What to Do After Exfoliating

Exfoliating alone won’t keep your skin looking lovely and healthy. Rather, after each exfoliation you should apply an ultra-hydrating moisturizer and protective sunscreen to ensure that skin is hydrated and protected from environmental damage. Below we’ve outlined a few ways that you can maximize the benefits of your post-exfoliation routine.

Dry your puff after each use

ViaBuff Exfoliating puffs were designed with an open-cell polyurethane design that promotes speedy air drying, thus discouraging bacterial colonization. Nevertheless, if you use your puff multiple times a week or keep it in a perpetually damp place, you should dry the puff off after each use and store it somewhere cool and dry (Cleveland Clinic) This minimizes the likelihood of bacterial growth and can help to extend your puff’s life. If you want to learn more about bacteria on exfoliators, check out our article about it here

Apply a Moisturizer


Exfoliation won’t totally deplete your skin of moisture, but repeatedly exfoliating the skin without following up with a good moisturizer can leave your skin parched and overly-sensitive (especially if you are someone who enjoys taking hot showers). We recommend products containing ultra-hydrating oils and humectants. Glycerin is a great choice, because it keeps moisture locked deep in the lower layers of skin (British Journal of Dermatology). Jojoba oil delivers deeply-penetrating moisture while can mimicking skin’s natural oils. This mimicry means that jojoba oil is good for those with particularly oily or dry skin, as it can deceive the skin into producing more standard amounts of oil (Dr. Joshua Zeichner for How Stuff Works.com, Journal of Dermatological Science).

An unlikely but potent antibacterial agent, coconut oil also possesses significant moisturizing properties (Natural Medicine Journal). For example, one study found coconut oil significantly increased skin hydration and surface lipid levels in those suffering from mild to moderate xerosis (Dermatitis). Those who favor novel ingredients may want to try out kukui oil, a super-moisturizer that deposits saturated and unsaturated fatty acids and lipids in the outer layers of skin (Journal of the Society of Cosmetic Chemists)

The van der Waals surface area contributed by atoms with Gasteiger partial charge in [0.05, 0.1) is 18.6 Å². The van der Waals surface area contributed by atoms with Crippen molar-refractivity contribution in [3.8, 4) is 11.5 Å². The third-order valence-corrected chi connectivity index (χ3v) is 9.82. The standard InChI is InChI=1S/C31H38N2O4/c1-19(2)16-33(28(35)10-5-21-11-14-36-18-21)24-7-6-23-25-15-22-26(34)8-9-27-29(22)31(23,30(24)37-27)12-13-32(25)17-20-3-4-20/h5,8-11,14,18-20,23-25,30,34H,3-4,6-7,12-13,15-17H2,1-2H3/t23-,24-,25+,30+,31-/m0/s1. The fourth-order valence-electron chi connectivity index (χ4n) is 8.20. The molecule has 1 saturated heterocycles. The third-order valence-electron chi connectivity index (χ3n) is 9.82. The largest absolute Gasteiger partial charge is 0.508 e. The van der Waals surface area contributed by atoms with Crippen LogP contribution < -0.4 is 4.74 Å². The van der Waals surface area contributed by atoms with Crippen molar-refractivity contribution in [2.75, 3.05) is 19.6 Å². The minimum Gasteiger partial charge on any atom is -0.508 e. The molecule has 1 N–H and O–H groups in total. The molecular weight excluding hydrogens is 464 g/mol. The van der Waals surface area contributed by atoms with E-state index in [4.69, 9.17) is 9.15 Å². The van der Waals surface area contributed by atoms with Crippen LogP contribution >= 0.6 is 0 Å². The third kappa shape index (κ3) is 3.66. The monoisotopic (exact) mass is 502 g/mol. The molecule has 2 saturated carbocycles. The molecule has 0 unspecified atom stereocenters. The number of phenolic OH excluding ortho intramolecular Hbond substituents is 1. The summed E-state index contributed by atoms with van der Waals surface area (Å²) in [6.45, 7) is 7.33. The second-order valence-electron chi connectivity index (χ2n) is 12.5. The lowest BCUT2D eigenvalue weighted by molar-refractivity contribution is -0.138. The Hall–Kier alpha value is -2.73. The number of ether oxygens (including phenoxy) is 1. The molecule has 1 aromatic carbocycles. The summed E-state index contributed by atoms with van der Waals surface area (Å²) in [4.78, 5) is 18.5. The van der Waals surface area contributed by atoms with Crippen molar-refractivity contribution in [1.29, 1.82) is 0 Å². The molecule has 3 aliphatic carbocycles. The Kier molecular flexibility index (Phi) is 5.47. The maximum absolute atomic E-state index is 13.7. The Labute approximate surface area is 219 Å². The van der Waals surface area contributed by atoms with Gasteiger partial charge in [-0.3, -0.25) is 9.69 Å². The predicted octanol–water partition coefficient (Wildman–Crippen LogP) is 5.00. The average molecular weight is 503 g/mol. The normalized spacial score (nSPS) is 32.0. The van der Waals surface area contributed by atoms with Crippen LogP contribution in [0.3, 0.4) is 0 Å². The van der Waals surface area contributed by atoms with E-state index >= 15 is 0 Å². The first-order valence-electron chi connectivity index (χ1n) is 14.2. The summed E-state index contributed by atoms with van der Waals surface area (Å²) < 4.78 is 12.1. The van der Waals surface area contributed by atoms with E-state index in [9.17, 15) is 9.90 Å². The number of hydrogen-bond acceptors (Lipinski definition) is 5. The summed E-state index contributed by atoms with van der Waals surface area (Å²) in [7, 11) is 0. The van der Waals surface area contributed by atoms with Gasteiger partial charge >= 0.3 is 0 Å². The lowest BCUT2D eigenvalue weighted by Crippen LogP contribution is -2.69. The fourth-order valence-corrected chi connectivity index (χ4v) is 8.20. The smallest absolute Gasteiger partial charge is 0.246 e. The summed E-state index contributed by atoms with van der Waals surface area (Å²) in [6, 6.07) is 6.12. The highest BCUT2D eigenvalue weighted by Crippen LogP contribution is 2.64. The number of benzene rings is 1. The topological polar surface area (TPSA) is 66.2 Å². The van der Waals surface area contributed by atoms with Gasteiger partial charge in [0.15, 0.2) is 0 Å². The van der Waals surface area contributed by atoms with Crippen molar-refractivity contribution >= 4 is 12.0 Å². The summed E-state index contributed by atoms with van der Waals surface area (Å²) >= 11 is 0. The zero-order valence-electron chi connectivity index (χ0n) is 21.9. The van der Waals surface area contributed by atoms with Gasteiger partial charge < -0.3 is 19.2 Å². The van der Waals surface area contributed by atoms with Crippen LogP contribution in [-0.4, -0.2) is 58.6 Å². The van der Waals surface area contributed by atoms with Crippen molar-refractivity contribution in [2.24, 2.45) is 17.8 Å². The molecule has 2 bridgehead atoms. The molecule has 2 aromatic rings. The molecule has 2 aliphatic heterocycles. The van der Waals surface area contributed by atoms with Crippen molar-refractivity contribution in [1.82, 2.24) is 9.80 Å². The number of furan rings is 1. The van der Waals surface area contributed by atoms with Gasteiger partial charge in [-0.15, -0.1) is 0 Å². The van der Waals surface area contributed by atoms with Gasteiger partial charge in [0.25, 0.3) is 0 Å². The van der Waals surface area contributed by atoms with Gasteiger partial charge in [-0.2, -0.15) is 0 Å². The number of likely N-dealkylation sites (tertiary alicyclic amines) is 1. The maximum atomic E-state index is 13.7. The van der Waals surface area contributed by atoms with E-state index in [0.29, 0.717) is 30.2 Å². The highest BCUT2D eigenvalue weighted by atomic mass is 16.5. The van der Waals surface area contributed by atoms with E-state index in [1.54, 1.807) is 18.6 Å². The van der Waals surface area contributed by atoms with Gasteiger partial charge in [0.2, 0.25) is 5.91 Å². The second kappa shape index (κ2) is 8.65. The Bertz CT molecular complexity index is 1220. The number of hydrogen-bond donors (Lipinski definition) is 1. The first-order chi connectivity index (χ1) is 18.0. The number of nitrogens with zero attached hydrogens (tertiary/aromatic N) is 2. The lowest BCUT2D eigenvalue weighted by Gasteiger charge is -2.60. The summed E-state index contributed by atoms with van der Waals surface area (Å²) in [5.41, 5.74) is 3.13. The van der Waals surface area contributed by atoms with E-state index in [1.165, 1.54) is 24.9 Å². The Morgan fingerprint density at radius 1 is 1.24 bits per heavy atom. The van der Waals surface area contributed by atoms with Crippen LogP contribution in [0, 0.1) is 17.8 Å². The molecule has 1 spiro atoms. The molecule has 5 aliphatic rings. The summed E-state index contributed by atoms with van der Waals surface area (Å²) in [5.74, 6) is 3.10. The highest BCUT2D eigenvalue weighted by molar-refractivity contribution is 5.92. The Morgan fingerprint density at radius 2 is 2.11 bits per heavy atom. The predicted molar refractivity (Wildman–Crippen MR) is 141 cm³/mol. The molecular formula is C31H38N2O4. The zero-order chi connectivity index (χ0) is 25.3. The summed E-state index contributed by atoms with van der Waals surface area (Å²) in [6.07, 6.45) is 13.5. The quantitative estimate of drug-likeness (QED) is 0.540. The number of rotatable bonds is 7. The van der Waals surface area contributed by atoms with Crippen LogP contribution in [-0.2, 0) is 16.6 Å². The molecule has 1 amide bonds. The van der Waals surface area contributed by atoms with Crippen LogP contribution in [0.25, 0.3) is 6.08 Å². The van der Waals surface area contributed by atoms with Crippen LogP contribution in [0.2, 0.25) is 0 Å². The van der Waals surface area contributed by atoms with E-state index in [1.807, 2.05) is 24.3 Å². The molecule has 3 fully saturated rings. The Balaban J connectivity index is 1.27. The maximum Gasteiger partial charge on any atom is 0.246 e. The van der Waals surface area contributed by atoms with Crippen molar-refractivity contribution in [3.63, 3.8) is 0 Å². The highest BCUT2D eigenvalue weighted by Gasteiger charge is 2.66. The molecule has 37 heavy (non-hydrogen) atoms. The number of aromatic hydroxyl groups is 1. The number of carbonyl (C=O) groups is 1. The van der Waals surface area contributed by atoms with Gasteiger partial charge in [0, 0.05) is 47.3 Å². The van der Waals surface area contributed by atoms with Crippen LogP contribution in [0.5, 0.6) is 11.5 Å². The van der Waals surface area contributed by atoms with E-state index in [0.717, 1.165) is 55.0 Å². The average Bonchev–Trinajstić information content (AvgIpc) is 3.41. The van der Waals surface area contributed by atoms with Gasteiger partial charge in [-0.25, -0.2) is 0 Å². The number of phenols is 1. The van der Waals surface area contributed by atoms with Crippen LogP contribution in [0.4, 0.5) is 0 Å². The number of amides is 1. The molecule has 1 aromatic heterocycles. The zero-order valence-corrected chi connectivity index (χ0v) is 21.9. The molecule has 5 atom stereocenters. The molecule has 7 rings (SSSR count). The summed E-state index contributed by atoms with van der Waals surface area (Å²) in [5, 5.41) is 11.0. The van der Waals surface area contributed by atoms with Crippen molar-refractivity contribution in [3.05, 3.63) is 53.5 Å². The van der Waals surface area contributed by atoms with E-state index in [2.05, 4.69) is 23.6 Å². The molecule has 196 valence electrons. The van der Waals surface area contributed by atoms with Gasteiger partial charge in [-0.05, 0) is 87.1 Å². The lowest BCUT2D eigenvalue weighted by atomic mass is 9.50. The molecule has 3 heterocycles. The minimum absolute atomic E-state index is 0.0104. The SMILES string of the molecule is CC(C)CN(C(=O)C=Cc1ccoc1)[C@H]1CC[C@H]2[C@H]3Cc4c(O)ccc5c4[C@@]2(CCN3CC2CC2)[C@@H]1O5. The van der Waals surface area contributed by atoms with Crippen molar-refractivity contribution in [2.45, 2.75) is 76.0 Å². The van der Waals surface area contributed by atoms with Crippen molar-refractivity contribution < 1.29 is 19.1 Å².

You should also look for moisturizers employing ingredients that strengthen the barrier function, which protects the skin from external irritants and helps your skin to retain moisture. A topical application of 10% urea was found to both improve barrier functioning and moisturize skin (Acta Dermato Venereologica Supplementum (Stockholm), American Journal of Clinical Dermatology). Similarly, research indicates that jojoba esters (derived from jojoba oil) not only hydrate the skin, but can also heal skin barrier damage and treat sodium lauryl sulfate-damaged skin (FloraTech)

Apply an Ultra-Protective Sunscreen

You should apply sunscreen every day, come rain, sleet, or shine. However, it is particularly important that you apply it after exfoliating, when skin is particularly vulnerable and raw. Sun-protective moisturizers offer some protection, but it is best to use an actual sunscreen in accompaniment with your moisturizer. The Skin Cancer Foundation recommends re-applying sunscreen every 2 hours, though research from the Journal of the American Academy of Dermatology reported from a longitudinal study that re-applying sunscreen every 20 minutes after sun exposure decreases the amount of ultraviolet exposure by 60% to 85% as opposed to reapplied it every two hours. Research has also shown that a good sunscreen can prevent UV-induced inflammation of the skin (Experimental Dermatology), especially if it contains ultra-soothing ingredients like green tea or aloe vera (Journal of Advanced Pharmaceutical Technology and Research, Journal of Ethnopharmacology)


It is best to use a broad-spectrum sunscreen that protects against both UVA and UVB rays. Traditionally, an SPF rating only measures protection against UVB rays, although UVA rays can be even more damaging than UVB rays since they can damage the lower levels of skin and aggravate UVB rays’ carcinogenic effects (The Skin Cancer Foundation) . While the Skin Cancer Foundation notes that an SPF 15 protects against 93% of UVB rays, those with a family history of skin cancer/melanoma or who have sensitive skin may need higher SPF sunscreens, such as SPF 30 (which block 97% of UVB rays) or SPF 50 (which blocks 98% of UVB rays). Those with freshly exfoliated skin may wish to use a high SPF broad-spectrum sunscreen, in order to minimize the chances of irritation and damage.

Bottom Line

Exfoliating is easy using our ViaBuff Exfoliating Puffs and a deeply-penetrating exfoliating serum. However, what you do after exfoliating can either undo or maximize the benefits of exfoliation. You should first dry off your puff and store it somewhere cool and dry. This can keep your puff from developing harmful bacteria that can harm your skin and overall health. You should then follow up with a moisturizer that can replenish the moisture lost during exfoliation. Finally, apply a broad-spectrum, high SPF sunscreen that can protect against UV-induced damage and irritation to your freshly-cleansed pores..

Comments 1

Leave a Reply